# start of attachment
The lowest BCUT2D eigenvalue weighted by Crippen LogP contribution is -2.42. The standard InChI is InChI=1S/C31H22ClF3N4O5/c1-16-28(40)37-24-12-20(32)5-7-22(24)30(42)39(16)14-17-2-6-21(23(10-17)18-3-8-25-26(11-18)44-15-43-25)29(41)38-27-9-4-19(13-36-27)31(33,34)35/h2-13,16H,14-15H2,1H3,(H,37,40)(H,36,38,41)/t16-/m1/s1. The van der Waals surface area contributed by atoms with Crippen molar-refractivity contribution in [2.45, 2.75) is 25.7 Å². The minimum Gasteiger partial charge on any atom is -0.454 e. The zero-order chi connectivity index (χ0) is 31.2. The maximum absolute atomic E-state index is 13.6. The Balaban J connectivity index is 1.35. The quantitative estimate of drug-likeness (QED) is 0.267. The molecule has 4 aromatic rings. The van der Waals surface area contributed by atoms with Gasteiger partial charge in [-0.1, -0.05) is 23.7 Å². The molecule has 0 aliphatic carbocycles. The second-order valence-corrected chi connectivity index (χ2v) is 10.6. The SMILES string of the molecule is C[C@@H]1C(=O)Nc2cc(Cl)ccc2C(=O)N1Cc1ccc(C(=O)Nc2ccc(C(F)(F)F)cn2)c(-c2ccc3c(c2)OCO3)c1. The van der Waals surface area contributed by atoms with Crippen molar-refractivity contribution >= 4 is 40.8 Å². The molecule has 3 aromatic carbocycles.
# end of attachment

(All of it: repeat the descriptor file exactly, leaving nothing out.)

The lowest BCUT2D eigenvalue weighted by Crippen LogP contribution is -2.42. The standard InChI is InChI=1S/C31H22ClF3N4O5/c1-16-28(40)37-24-12-20(32)5-7-22(24)30(42)39(16)14-17-2-6-21(23(10-17)18-3-8-25-26(11-18)44-15-43-25)29(41)38-27-9-4-19(13-36-27)31(33,34)35/h2-13,16H,14-15H2,1H3,(H,37,40)(H,36,38,41)/t16-/m1/s1. The van der Waals surface area contributed by atoms with Crippen molar-refractivity contribution in [2.45, 2.75) is 25.7 Å². The minimum Gasteiger partial charge on any atom is -0.454 e. The zero-order chi connectivity index (χ0) is 31.2. The maximum absolute atomic E-state index is 13.6. The Balaban J connectivity index is 1.35. The quantitative estimate of drug-likeness (QED) is 0.267. The molecule has 4 aromatic rings. The van der Waals surface area contributed by atoms with Gasteiger partial charge in [-0.1, -0.05) is 23.7 Å². The molecule has 0 aliphatic carbocycles. The second-order valence-corrected chi connectivity index (χ2v) is 10.6. The SMILES string of the molecule is C[C@@H]1C(=O)Nc2cc(Cl)ccc2C(=O)N1Cc1ccc(C(=O)Nc2ccc(C(F)(F)F)cn2)c(-c2ccc3c(c2)OCO3)c1. The van der Waals surface area contributed by atoms with Crippen molar-refractivity contribution >= 4 is 40.8 Å². The molecule has 3 aromatic carbocycles.